In 2011 I discovered that the Key stage 1 results in Oxford City were the worst in the country. I drew this fact to the attention of the press and they alerted the County Council that had oversight for schools across Oxfordshire. In turn the district council, Oxford City, became involved because the schools were all located in their area. There were also two diocese, one Church of England and one Roman Catholic with oversight of some of the schools. That was a total of four bodies concerned with putting together a plan to improve the success of education in the City of Oxford: I am pleased to report that there has been an improvement.
Now fast forward to the present time. If the same circumstances arose, how many bodies would need to be contacted? There are 9 primary academies and one free school in the city at presenti addition to the remaining community and voluntary schools. The academies and the free school are managed by 6 different trusts, including one where a notice to deal with a budget deficit was issued earlier this year. The headquarters of that trust isn’t located in Oxfordshire.
So, were there to be the same need for a concerted effort across the City of Oxford there would now be the original bodies plus six more to deal with. If the diocese manage their MAT schools with the same teams as their voluntary schools that would reduce the number to four new MATs, but one would also need to add in the Regional School Commissioner that didn’t exist in 2011 and probably the Education Funding agency as well, as the funding body, so that takes us back to six more organisations for the 10 primary schools not managed through Oxfordshire County Council.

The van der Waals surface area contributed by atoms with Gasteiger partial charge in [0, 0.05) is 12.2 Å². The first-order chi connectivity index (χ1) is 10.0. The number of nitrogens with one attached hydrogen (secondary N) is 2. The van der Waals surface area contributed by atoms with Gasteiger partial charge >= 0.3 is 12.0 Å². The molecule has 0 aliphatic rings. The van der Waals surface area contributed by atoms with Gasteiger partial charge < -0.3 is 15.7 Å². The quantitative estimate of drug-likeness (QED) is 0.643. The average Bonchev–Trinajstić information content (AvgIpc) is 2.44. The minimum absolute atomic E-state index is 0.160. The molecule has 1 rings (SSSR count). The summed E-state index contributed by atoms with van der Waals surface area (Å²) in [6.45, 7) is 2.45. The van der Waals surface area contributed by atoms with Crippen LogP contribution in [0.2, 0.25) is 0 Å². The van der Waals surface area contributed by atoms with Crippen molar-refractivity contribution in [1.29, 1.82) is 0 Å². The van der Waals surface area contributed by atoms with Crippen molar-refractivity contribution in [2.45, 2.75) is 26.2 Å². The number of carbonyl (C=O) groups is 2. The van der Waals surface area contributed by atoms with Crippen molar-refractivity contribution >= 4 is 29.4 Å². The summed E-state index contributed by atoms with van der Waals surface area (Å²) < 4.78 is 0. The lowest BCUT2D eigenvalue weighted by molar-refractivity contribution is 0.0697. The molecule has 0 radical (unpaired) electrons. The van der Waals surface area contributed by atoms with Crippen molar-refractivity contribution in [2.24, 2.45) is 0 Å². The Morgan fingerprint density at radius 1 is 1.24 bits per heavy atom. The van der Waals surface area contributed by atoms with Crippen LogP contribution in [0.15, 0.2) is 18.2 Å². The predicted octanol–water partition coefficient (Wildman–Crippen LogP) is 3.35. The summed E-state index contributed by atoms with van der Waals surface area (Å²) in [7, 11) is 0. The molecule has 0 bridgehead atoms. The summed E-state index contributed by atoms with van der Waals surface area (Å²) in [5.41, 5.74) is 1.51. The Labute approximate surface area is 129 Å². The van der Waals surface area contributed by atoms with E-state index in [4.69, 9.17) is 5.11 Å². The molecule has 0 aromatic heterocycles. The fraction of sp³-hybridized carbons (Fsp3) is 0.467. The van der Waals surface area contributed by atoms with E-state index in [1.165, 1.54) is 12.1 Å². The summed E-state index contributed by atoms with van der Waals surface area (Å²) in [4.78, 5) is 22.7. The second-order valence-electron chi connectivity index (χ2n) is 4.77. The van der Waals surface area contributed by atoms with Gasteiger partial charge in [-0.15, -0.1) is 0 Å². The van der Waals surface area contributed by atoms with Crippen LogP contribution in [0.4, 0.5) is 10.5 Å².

How many more MATs would there be if all primary schools became academies. The new schools being built in the county are now manged by other MATs, mostly with no geographical links to the county, but just selected from bodies that were on the DfE list of sponsors.
I am not convinced that a MAT managing a random geographical spread of primary schools is the best answer to secure high standards. In the 1980s all Oxfordshire primary schools were grouped into partnerships for some of the very reasons Ministers cite for their conversion into academies. Before schools gained financial independence, the local authority regularly held meetings with groups of primary heads. After budgets were devolved it was up to the head to decide whether to attend or not. I wonder how many MATs hold meetings of their head teachers, and whether they are regarded as compulsory with regard to attendance.
I saw a comment from a Minister to the effect that creating all primary schools as academies would drive up standards. If so, one wonders why the government has wasted parliamentary time on the recent Act of Parliament requiring coasting schools to convert to academy status.
A free recruitment web site may help schools save money, although as readers know one already exists in TeachVac, but I doubt it will offset the extra costs associated with operating a system where all schools are academies: not my idea of tackling austerity and raising school standards.